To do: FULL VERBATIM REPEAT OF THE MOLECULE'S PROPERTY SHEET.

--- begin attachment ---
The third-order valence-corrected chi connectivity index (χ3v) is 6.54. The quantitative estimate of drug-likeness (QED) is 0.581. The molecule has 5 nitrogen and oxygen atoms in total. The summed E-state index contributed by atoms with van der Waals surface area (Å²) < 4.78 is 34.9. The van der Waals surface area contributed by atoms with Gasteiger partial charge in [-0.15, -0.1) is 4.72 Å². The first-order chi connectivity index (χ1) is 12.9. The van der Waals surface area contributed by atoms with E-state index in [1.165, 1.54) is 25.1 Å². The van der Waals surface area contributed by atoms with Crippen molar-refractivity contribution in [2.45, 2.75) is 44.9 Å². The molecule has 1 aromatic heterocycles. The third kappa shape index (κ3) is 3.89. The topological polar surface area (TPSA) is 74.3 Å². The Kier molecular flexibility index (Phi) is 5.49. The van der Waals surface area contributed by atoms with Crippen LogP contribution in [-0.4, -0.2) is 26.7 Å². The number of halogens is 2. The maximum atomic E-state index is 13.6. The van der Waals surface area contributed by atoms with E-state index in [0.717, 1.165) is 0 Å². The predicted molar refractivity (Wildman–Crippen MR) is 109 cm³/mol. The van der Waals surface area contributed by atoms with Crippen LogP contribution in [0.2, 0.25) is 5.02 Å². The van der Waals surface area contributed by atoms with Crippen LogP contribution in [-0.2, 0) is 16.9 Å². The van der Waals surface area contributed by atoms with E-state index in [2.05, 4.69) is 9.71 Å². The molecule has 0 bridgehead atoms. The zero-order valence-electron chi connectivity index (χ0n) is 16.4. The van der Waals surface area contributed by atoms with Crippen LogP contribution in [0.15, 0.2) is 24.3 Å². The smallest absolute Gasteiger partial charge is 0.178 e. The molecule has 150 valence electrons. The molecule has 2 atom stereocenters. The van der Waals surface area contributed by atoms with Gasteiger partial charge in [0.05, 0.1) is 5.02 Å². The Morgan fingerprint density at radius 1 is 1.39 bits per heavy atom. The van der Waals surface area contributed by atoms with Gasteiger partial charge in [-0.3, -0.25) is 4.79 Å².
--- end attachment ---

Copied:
The third-order valence-corrected chi connectivity index (χ3v) is 6.54. The quantitative estimate of drug-likeness (QED) is 0.581. The molecule has 5 nitrogen and oxygen atoms in total. The summed E-state index contributed by atoms with van der Waals surface area (Å²) < 4.78 is 34.9. The van der Waals surface area contributed by atoms with Gasteiger partial charge in [-0.15, -0.1) is 4.72 Å². The first-order chi connectivity index (χ1) is 12.9. The van der Waals surface area contributed by atoms with E-state index in [1.165, 1.54) is 25.1 Å². The van der Waals surface area contributed by atoms with Crippen molar-refractivity contribution in [2.45, 2.75) is 44.9 Å². The molecule has 1 aromatic heterocycles. The third kappa shape index (κ3) is 3.89. The topological polar surface area (TPSA) is 74.3 Å². The Kier molecular flexibility index (Phi) is 5.49. The van der Waals surface area contributed by atoms with Crippen LogP contribution in [-0.4, -0.2) is 26.7 Å². The number of halogens is 2. The maximum atomic E-state index is 13.6. The van der Waals surface area contributed by atoms with E-state index in [0.717, 1.165) is 0 Å². The predicted molar refractivity (Wildman–Crippen MR) is 109 cm³/mol. The van der Waals surface area contributed by atoms with Crippen LogP contribution in [0.2, 0.25) is 5.02 Å². The van der Waals surface area contributed by atoms with Crippen LogP contribution in [-0.2, 0) is 16.9 Å². The van der Waals surface area contributed by atoms with E-state index in [2.05, 4.69) is 9.71 Å². The molecule has 0 bridgehead atoms. The zero-order valence-electron chi connectivity index (χ0n) is 16.4. The van der Waals surface area contributed by atoms with Crippen LogP contribution in [0.15, 0.2) is 24.3 Å². The smallest absolute Gasteiger partial charge is 0.178 e. The molecule has 150 valence electrons. The molecule has 2 atom stereocenters. The van der Waals surface area contributed by atoms with Gasteiger partial charge in [0.05, 0.1) is 5.02 Å². The Morgan fingerprint density at radius 1 is 1.39 bits per heavy atom. The van der Waals surface area contributed by atoms with Gasteiger partial charge in [-0.3, -0.25) is 4.79 Å².